Skilled nursing values rebounded in 2019 to a near-record high of $93,000 per bed. That is still shy of the highest average value ever recorded ($99,200 per bed in 2016), when a number of high-quality, high-Medicare/private pay census transitional care facilities sold. But it was still a very strong year. Most in the industry never fathomed that average would ever approach $100,000 per bed, but it is true that excluding certain high-barrier-to-entry markets, traditional long-term care facilities with majority-Medicaid censuses should never really reach that value.
The 2019 average was 20% higher than the $77,500 per bed average in 2018, likely driven by a lot of optimism surrounding the implementation of the “revenue-neutral” Patient-Driven Payment Model (PDPM). Investors scaled up their portfolios to take advantage of what they saw as significant increased revenues for higher acuity, more medically complex Medicare patients. And there were more sales of those facilities in 2019, compared with 2018. With the preliminary results of PDPM already in, it looks like a lot of their bets have paid off. But CMS has the final word, so watch out for a possible rate revision in 2021.
Conversely, there were still many sales of struggling skilled nursing facilities. If labor scarcity and costs have affected seniors housing operations, they would theoretically affect the more operations-intensive skilled nursing facilities, whose employees also usually require more education and certification. Census woes and falling lengths of stay also affected the industry, especially those older facilities that have less clout among payors, relatively fixed or falling revenues from Medicaid, and higher capex requirements.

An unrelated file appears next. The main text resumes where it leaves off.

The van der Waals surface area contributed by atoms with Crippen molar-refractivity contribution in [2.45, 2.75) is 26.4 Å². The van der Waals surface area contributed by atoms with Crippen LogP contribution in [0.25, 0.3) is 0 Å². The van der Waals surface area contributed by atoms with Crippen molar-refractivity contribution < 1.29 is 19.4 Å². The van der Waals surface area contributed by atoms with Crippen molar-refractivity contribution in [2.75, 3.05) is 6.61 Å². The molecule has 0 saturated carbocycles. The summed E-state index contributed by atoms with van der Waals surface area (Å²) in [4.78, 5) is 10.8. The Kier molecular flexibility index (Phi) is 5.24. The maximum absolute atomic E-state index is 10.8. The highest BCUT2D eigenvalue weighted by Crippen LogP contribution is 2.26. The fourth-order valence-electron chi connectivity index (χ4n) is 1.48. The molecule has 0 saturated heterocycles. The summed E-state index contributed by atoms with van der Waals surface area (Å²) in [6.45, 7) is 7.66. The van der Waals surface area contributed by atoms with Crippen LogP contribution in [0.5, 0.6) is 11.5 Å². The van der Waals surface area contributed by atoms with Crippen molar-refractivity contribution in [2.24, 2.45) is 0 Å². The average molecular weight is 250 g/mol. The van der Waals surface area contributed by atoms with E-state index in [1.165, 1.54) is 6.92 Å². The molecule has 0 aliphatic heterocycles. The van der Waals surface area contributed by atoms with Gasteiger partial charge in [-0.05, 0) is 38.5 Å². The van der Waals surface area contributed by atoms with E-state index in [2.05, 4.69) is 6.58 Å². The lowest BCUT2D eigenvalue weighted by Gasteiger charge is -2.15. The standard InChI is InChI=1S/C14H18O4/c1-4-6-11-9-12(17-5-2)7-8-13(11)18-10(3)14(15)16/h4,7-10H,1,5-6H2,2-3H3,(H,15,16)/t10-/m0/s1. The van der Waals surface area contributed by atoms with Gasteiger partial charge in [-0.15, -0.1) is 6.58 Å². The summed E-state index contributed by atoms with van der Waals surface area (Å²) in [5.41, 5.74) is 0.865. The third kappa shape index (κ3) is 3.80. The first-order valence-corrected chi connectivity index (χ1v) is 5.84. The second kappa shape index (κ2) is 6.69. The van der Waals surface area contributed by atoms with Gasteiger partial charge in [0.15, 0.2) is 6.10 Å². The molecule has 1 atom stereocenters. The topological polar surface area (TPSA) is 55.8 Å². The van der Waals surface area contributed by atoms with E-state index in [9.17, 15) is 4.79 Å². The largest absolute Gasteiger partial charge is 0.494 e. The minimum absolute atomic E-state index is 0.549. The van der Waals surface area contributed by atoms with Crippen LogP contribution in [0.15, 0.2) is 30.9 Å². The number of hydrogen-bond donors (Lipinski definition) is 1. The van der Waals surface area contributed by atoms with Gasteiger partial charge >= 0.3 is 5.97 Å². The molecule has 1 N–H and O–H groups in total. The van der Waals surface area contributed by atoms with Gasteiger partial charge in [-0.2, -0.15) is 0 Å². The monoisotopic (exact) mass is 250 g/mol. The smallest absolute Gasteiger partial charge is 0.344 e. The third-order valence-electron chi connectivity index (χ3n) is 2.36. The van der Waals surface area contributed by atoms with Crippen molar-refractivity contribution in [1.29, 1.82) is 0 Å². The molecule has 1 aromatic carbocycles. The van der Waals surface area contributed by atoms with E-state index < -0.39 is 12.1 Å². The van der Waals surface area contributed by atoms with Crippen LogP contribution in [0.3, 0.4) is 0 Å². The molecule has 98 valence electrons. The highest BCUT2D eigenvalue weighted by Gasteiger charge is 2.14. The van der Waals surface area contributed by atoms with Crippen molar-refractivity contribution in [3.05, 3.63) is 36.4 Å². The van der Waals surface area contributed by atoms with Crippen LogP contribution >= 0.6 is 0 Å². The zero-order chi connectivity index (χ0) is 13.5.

As the reimbursement and regulation environment gets more complicated, smaller owner/operators and mom-and-pops have been more prone to exit the industry altogether. Simply put, it is a seller’s market for the higher-end transitional care facilities and a buyer’s market for the traditional skilled nursing facilities. The bifurcation between the two markets grew even wider in 2019.
There are a lot of statistics that further explain this spike in SNF prices, such as cap rates, operating margins and stabilized/non-stabilized facility values, which you can see in the 25th Edition of The Senior Care Acquisition Report, to be published later this month. But if you can’t wait, we’ll also be covering the skilled nursing and seniors housing market in more depth on our webinar, “Senior Care M&A Results: The Data Behind the Deals,” this Thursday, February 13th at 1PM ET.